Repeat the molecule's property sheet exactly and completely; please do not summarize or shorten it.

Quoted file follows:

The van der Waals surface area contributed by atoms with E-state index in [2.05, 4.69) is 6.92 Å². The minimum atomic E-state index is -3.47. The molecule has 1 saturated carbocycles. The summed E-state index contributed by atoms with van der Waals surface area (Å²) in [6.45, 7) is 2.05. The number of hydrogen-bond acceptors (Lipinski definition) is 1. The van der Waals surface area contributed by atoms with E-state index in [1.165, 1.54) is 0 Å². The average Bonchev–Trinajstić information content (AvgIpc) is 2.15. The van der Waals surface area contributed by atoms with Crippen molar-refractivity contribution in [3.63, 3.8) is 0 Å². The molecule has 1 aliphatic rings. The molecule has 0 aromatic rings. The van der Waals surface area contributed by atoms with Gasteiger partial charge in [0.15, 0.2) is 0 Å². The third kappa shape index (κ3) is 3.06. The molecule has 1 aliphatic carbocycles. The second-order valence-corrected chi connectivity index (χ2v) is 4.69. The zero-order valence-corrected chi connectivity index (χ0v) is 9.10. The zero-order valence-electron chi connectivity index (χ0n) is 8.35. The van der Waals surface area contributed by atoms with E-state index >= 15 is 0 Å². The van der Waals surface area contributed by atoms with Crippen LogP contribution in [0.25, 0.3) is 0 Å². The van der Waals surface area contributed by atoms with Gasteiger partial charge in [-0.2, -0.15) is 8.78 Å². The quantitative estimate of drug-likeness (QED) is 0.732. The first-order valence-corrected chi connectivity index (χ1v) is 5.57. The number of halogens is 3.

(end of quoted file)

The van der Waals surface area contributed by atoms with E-state index in [2.05, 4.69) is 6.92 Å². The minimum atomic E-state index is -3.47. The molecule has 1 saturated carbocycles. The summed E-state index contributed by atoms with van der Waals surface area (Å²) in [6.45, 7) is 2.05. The number of hydrogen-bond acceptors (Lipinski definition) is 1. The van der Waals surface area contributed by atoms with E-state index in [1.165, 1.54) is 0 Å². The average Bonchev–Trinajstić information content (AvgIpc) is 2.15. The van der Waals surface area contributed by atoms with Crippen molar-refractivity contribution in [3.63, 3.8) is 0 Å². The molecule has 1 aliphatic rings. The molecule has 0 aromatic rings. The van der Waals surface area contributed by atoms with Gasteiger partial charge in [0.15, 0.2) is 0 Å². The third kappa shape index (κ3) is 3.06. The molecule has 1 aliphatic carbocycles. The second-order valence-corrected chi connectivity index (χ2v) is 4.69. The zero-order valence-corrected chi connectivity index (χ0v) is 9.10. The zero-order valence-electron chi connectivity index (χ0n) is 8.35. The van der Waals surface area contributed by atoms with E-state index >= 15 is 0 Å². The van der Waals surface area contributed by atoms with Crippen LogP contribution in [0.25, 0.3) is 0 Å². The van der Waals surface area contributed by atoms with Gasteiger partial charge in [-0.2, -0.15) is 8.78 Å². The quantitative estimate of drug-likeness (QED) is 0.732. The first-order valence-corrected chi connectivity index (χ1v) is 5.57. The number of halogens is 3.